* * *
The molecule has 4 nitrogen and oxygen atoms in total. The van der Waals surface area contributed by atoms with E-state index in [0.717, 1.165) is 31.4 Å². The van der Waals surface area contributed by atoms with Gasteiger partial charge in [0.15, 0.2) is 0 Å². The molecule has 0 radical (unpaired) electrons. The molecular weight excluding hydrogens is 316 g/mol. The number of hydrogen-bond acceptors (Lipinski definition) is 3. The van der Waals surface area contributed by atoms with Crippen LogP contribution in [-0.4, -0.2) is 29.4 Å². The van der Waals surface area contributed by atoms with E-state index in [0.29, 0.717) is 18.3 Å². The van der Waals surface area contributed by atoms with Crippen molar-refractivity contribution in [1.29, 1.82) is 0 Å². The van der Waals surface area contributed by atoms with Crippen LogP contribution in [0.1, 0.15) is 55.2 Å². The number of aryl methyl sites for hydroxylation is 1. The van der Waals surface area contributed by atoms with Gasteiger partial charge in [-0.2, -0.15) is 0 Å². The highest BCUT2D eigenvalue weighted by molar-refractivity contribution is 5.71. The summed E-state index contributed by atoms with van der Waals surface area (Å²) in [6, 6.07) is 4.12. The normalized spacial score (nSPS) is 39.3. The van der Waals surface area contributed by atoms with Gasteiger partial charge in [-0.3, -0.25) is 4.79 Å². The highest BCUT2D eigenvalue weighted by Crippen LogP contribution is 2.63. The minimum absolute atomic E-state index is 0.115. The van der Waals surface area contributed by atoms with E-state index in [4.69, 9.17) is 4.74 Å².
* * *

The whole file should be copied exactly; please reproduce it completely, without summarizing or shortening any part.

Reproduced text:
The molecule has 4 nitrogen and oxygen atoms in total. The van der Waals surface area contributed by atoms with E-state index in [0.717, 1.165) is 31.4 Å². The van der Waals surface area contributed by atoms with Gasteiger partial charge in [0.15, 0.2) is 0 Å². The molecule has 0 radical (unpaired) electrons. The molecular weight excluding hydrogens is 316 g/mol. The number of hydrogen-bond acceptors (Lipinski definition) is 3. The van der Waals surface area contributed by atoms with Crippen LogP contribution in [-0.4, -0.2) is 29.4 Å². The van der Waals surface area contributed by atoms with E-state index in [0.29, 0.717) is 18.3 Å². The van der Waals surface area contributed by atoms with Crippen molar-refractivity contribution in [1.29, 1.82) is 0 Å². The van der Waals surface area contributed by atoms with Crippen LogP contribution in [0.1, 0.15) is 55.2 Å². The number of aryl methyl sites for hydroxylation is 1. The van der Waals surface area contributed by atoms with Gasteiger partial charge in [-0.2, -0.15) is 0 Å². The highest BCUT2D eigenvalue weighted by molar-refractivity contribution is 5.71. The summed E-state index contributed by atoms with van der Waals surface area (Å²) in [6, 6.07) is 4.12. The normalized spacial score (nSPS) is 39.3. The van der Waals surface area contributed by atoms with Gasteiger partial charge in [-0.3, -0.25) is 4.79 Å². The highest BCUT2D eigenvalue weighted by Crippen LogP contribution is 2.63. The minimum absolute atomic E-state index is 0.115. The van der Waals surface area contributed by atoms with E-state index in [4.69, 9.17) is 4.74 Å².